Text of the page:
Mr Olusola Ajakaiye, a nutritionist, wondered why indigenous foods should be imported into the country at a time when pragmatic efforts were being made to boost local industries.
He described the “garri’’ import scenario as very embarrassing, saying that government had granted a zero duty regime for the importation of machinery used in packaging agricultural products.
Ajakaiye said that the zero duty on equipment imports was a good incentive that ought to spur entrepreneurs into engaging in food packaging ventures in the country.
He stressed the need for relevant government agencies to be more vigilant with regard to food imports into the country because most of the food items might not be good for human consumption.
Ajakaiye said it had become imperative for the government agencies at the country’s seaports and border posts to be very vigilant because some unscrupulous businessmen could turn Nigeria into a dumping ground for unwholesome food items.
Ajakaiye attributed the rising cases of chronic diseases like cancer, kidney failure and diabetes among Nigerians to the unregulated influx of harmful food items into the country.
He said that the government should make concerted efforts to check the prevalence of hazardous food items in markets across the country.
He said that such items included tomato paste packed in sachets and tins, which contained preservatives that were harmful to human health.
Ajakaiye also said that some imported frozen chicken, turkey and gizzards were preserved with toxic chemicals.
He stressed that if Nigeria could not cultivate, process and manufacture its own foods, its economy would continue to face myriad challenges.
Mr Olu Oloriaje, a lawyer, noted that agencies like NCS, NEXIM Bank, NAFDAC, Nigeria Export Promotion Council, Nigeria Agriculture Quarantine Services, Standard Organisation of Nigeria, among others, which were created to encourage people to do legitimate business, should wake up to their responsibilities.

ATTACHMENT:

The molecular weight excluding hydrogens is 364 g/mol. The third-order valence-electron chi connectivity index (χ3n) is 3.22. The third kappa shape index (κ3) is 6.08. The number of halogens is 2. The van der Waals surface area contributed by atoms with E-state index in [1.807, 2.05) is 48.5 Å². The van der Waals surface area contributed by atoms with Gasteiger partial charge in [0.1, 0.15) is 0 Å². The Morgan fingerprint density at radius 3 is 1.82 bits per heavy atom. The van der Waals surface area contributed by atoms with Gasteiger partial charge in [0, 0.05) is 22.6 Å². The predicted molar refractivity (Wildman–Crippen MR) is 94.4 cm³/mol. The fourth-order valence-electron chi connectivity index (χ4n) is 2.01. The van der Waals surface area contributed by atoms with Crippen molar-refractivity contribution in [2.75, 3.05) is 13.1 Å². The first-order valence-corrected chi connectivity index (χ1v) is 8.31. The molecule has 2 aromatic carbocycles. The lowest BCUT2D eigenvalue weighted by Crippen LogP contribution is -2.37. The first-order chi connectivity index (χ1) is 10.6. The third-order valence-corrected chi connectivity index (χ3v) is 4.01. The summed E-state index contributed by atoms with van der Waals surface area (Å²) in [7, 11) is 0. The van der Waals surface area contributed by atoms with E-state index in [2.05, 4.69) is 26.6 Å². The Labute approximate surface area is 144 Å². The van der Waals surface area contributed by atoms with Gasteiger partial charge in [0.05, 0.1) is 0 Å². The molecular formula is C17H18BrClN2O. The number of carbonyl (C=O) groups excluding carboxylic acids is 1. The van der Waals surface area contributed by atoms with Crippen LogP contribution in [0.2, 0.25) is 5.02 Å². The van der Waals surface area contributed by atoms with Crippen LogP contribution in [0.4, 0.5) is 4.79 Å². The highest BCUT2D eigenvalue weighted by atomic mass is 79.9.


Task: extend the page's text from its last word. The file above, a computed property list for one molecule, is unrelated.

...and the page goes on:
He urged the agencies to embark on aggressive public enlightenment campaigns on food items that were prohibited from coming into the country.
“These agencies must work tirelessly to fulfil their statutory mandate,’’ he added.
Insisting that Nigeria could not continue to be an import-dependent nation, Oloriaje said that in the meantime, the agencies regulating the importation business in Nigeria should strive to give quality service delivery.
He also bemoaned the fact that the nation’s borders were still very porous; adding those in charge of the borders should be extra-vigilant, while designed efforts should be made to elicit the collaboration of whistleblowers in the crusade against devious importers.
Oloriaje said that Nigeria’s status as an agricultural powerhouse had declined considerably due to the sustained exploitation of its petroleum resources, to the detriment of the agriculture sector.
He added that the successive administrations in the country had neglected the agriculture sector.
Oloriaje, however, called on the three tiers of government to give more attention to agricultural productivity so as to speed up the nation’s economic growth.
He underscored the need to strengthen and enforce the extant laws banning importation of certain items into the country, while sanctioning those who flouted the laws.
In the meantime, the Minister of Health, Prof. Isaac Adewole, said, via his Twitter account, that NAFDAC had launched an investigation into the made-in-India “garri’’ saga.
He said that NAFDAC operatives visited one supermarket and seized 26 packets of the imported “garri’’ for laboratory analysis.
He said that preliminary investigations by NAFDAC revealed that the unregistered product, which originated from Ghana, was packaged in London.
Adewole said that the management of the supermarket was currently assisting NAFDAC in its further investigations.